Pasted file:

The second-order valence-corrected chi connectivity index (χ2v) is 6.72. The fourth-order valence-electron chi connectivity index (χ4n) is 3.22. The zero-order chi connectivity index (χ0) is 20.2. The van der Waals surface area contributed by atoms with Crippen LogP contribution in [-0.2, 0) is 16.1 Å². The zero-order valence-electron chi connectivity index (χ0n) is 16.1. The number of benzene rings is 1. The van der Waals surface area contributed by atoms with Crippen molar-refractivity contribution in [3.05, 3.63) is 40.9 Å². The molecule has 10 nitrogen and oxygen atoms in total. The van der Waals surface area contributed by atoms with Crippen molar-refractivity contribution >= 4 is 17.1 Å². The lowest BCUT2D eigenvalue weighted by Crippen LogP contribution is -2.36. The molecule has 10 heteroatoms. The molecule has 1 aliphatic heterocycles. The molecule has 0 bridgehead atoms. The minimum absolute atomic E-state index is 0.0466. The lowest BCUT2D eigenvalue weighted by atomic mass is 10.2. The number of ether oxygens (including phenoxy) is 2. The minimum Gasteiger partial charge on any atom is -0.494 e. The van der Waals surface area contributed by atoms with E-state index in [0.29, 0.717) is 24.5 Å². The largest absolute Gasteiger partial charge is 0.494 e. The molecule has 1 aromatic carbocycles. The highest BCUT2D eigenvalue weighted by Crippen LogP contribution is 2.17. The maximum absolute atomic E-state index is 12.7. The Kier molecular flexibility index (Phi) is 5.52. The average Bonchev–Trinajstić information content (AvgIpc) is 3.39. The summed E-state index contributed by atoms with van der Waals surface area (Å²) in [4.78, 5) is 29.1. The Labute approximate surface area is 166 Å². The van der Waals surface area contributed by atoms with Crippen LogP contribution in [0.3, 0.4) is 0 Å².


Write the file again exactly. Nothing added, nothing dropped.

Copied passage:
The second-order valence-corrected chi connectivity index (χ2v) is 6.72. The fourth-order valence-electron chi connectivity index (χ4n) is 3.22. The zero-order chi connectivity index (χ0) is 20.2. The van der Waals surface area contributed by atoms with Crippen LogP contribution in [-0.2, 0) is 16.1 Å². The zero-order valence-electron chi connectivity index (χ0n) is 16.1. The number of benzene rings is 1. The van der Waals surface area contributed by atoms with Crippen molar-refractivity contribution in [3.05, 3.63) is 40.9 Å². The molecule has 10 nitrogen and oxygen atoms in total. The van der Waals surface area contributed by atoms with Crippen molar-refractivity contribution >= 4 is 17.1 Å². The lowest BCUT2D eigenvalue weighted by Crippen LogP contribution is -2.36. The molecule has 10 heteroatoms. The molecule has 1 aliphatic heterocycles. The molecule has 0 bridgehead atoms. The minimum absolute atomic E-state index is 0.0466. The lowest BCUT2D eigenvalue weighted by atomic mass is 10.2. The number of ether oxygens (including phenoxy) is 2. The minimum Gasteiger partial charge on any atom is -0.494 e. The van der Waals surface area contributed by atoms with E-state index in [0.29, 0.717) is 24.5 Å². The largest absolute Gasteiger partial charge is 0.494 e. The molecule has 1 aromatic carbocycles. The highest BCUT2D eigenvalue weighted by Crippen LogP contribution is 2.17. The maximum absolute atomic E-state index is 12.7. The Kier molecular flexibility index (Phi) is 5.52. The average Bonchev–Trinajstić information content (AvgIpc) is 3.39. The summed E-state index contributed by atoms with van der Waals surface area (Å²) in [4.78, 5) is 29.1. The Labute approximate surface area is 166 Å². The van der Waals surface area contributed by atoms with Crippen LogP contribution in [0.3, 0.4) is 0 Å².